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Hypertrophy of Small Bowel and Weight Gain Years After Duodenal Switch

Posted On : August 21, 2015

Duodenal switch (DS) operation results in the highest success rate of all weight loss surgical procedures. Patients, over time, will experience some weight gain many years after DS procedure. There are a number of suspected mechanisms that may be responsible for the weight gain:

1-Ageing may slow the metabolism and the activity down.

2-Over time patients may not be as adherent to healthy dietary and lifestyle changes as they may have been immediately after surgery.

3- Hypertrophy of the alimentary and common channels over time increases in surface area f allowing greater caloric absorption leading to increased weight gain.

It has been demonstrated in bowel resection studies, as well as rat studies, that the nutrient stimulated regions of small intestine increase villus height and total weight, crypt depth and proliferation as well as wall thickness, as an adaptation to compensate for the loss of absorptive capacity in the resected bowel. This observation may be applied to DS procedure as seen in histological slides from a patient who had to have an operation done requiring bowel resection. The segment of the bowel resected included the junction of the biliopancreatic, common and alimentary limbs.

Screen Shot 2015-08-20 at 2.09.29 PM
Side by Side comparison of Biliopancreatic and the Alimentary limb

14 responses to “Hypertrophy of Small Bowel and Weight Gain Years After Duodenal Switch”

  1. Very interesting,, and rather disturbing news for us DSers who are many years out …

    btw, how far out from his/her DS was the patient whose slide sections were reviewed?

  2. I had a bpd/ds in July of 2001. At that time my surgeon told me I would never gain my weight back. I started at 350 lbs, 5’5″ tall, bmi 58. My height is the same, but now I weigh 175 lbs. Muy lowest weight after surgery was about 4 years after, at 135 lbs. People told me I was too thin. I have very dense bones and they account for a good percent of my weight. I still also have lots of excess skin on my arms, thighs, belly, which I’m sure isn’t helping, trying to get back to a lower weight. I thought I would never have to “diet”again, but that wasn’t true. What are the options for someone like me? Is a second surgery called for to reduce the stomach, or shorten the intestines again? I don’t want my health to be at risk like it was before I had the ds.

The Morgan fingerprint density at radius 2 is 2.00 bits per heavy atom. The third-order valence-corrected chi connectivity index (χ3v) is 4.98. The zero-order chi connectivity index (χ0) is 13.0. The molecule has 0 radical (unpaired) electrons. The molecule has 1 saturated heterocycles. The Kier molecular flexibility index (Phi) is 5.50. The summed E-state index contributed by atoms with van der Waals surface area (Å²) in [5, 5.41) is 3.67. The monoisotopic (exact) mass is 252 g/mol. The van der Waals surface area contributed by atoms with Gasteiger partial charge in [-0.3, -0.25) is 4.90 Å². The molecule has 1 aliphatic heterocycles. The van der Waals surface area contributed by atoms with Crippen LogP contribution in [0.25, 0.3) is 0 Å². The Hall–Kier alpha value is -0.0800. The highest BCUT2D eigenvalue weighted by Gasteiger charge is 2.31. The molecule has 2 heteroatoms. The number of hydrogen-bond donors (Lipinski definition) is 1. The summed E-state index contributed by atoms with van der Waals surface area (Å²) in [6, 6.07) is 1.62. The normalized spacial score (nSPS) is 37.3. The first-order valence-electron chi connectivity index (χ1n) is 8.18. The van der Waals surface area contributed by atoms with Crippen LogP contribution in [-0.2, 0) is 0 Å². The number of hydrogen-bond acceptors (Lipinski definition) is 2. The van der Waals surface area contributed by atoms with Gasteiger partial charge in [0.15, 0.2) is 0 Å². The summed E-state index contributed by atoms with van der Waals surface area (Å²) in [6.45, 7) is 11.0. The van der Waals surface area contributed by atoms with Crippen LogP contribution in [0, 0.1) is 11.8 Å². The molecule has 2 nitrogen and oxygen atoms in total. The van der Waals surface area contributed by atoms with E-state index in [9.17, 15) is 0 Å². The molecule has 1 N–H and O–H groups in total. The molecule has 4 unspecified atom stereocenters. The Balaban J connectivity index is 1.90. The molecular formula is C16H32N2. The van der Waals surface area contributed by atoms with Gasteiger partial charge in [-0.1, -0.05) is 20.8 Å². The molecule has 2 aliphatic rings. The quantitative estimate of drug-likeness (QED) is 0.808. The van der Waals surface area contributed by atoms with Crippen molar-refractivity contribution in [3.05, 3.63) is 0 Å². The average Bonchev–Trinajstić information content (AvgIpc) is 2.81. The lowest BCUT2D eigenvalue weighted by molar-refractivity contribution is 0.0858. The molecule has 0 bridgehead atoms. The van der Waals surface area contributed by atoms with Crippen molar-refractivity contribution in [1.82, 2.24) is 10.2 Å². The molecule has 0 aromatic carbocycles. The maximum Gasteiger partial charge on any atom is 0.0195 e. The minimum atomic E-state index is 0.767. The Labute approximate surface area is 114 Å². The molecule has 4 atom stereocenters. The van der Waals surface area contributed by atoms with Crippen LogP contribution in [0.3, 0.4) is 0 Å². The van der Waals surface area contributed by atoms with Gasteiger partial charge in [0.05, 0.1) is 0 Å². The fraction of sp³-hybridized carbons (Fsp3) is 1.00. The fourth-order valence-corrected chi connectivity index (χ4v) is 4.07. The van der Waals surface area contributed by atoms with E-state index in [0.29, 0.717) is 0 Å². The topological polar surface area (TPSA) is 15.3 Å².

• I cannot speak for other surgeons. Any surgery, including the duodenal switch operation can be physiologically undergone to result in weight gain. It is important not to forget and appreciate that since 2001 when he had your surgery, until now we are all 15 years older. There is a certain amount of slowing of metabolism that takes place over time.

      With regards to the specific questions off indication for revision weight loss surgery as I discussed this on our website, he can divide this into to set of criteria. Those patients that are having complications of the origin weight loss surgery and those that have gained weight and or or having comorbidities off the obesity but they have not gained significant weight. You have describe a weight loss of approximately 175 pounds. This is an excellent weight loss.